How some Lexington County churches, businesses and organizations help feed families in need
West Columbia, SC - Patrick Cobb knows how to shop.
That’s because Cobb has been shopping to fill roughly 30 food bags a week for about seven years to deliver to families in need at Saluda River Academy for the Arts.
If you’re doing your math, that’s 1,560 food bags a year.
Cobb and his organization, AARP SC, are among many Lexington County churches, businesses and other community groups that help provide food bags throughout the year to help families in need at some Lexington Two schools.
Cobb, whose parents were both teachers in Lexington Two, first got involved with Saluda River through a friend who taught at the school. That friend put him in touch with teacher Julia Claytor, who confirmed the need for food help. Claytor worked at the time with churches and other organizations to gather food donations for some of the school’s families.
“I thought if I could do that, it would allow her some time back to work with the children,” Cobb said. Over time, with help from his AARP colleagues, Cobb has made it a priority to fund, shop for, and assemble and deliver food bags to Saluda River.
“I shop for the items, sort them in my garage via a shelving unit, pack the bags and deliver them to SRAA,” Cobb said. “It takes me about an hour to pack a two weeks’ supply of bags. I’ve got it down to a science of how many fruit cups, juice boxes and other items I need to purchase. For the holidays, we packed a larger bag of food items to go home to help provide a few hot meals and breakfasts.”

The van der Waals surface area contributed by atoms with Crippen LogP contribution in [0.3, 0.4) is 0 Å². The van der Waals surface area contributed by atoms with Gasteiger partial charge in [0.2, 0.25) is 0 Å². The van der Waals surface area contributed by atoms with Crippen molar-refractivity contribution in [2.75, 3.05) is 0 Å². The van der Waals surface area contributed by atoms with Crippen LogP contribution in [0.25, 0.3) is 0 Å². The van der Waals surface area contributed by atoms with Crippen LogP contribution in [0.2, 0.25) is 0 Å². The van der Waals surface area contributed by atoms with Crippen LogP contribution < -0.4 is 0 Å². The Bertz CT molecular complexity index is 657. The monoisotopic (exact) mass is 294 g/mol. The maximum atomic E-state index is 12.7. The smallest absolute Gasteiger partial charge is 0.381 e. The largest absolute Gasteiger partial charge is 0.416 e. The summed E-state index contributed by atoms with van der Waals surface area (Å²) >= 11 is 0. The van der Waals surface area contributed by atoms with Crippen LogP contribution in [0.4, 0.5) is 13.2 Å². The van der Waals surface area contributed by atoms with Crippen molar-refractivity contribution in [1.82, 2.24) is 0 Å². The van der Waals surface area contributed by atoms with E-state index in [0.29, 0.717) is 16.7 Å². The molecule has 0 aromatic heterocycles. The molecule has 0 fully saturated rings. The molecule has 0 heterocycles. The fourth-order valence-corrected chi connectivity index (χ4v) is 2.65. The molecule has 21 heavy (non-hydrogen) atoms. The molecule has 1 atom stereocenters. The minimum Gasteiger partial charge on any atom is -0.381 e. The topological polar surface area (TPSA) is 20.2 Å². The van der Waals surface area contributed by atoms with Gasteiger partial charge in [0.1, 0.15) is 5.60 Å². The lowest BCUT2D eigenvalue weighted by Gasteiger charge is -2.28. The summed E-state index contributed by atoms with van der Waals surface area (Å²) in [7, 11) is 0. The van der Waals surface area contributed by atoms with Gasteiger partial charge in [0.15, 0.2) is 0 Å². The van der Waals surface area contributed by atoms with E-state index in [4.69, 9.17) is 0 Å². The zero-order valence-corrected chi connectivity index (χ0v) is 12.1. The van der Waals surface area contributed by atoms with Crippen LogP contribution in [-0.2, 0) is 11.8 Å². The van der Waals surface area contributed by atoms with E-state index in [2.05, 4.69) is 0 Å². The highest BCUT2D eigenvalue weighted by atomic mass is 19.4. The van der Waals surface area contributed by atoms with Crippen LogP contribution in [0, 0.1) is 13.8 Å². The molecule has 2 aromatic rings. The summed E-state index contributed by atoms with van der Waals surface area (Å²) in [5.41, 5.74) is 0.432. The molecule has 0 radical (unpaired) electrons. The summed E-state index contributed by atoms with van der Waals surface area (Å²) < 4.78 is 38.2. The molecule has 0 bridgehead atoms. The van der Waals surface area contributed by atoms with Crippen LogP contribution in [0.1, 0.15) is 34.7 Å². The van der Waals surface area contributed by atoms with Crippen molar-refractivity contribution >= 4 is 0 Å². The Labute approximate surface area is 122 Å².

Numerous churches and organizations give weekly food donations to some Lexington Two families, including Crossroads Outreach Center in Lexington, The Scooter Scott Project, Harvest Hope, Platt Springs United Methodist Church, Transfiguration Lutheran Church and many others.
Cobb said it’s important to give back, adding that the donations are “a great way to help a school with a need.”
“The bags are just a small way of making sure that kids from SRAA don’t go hungry over the weekend,” the Airport High graduate said. “You should never lose sight of your roots.”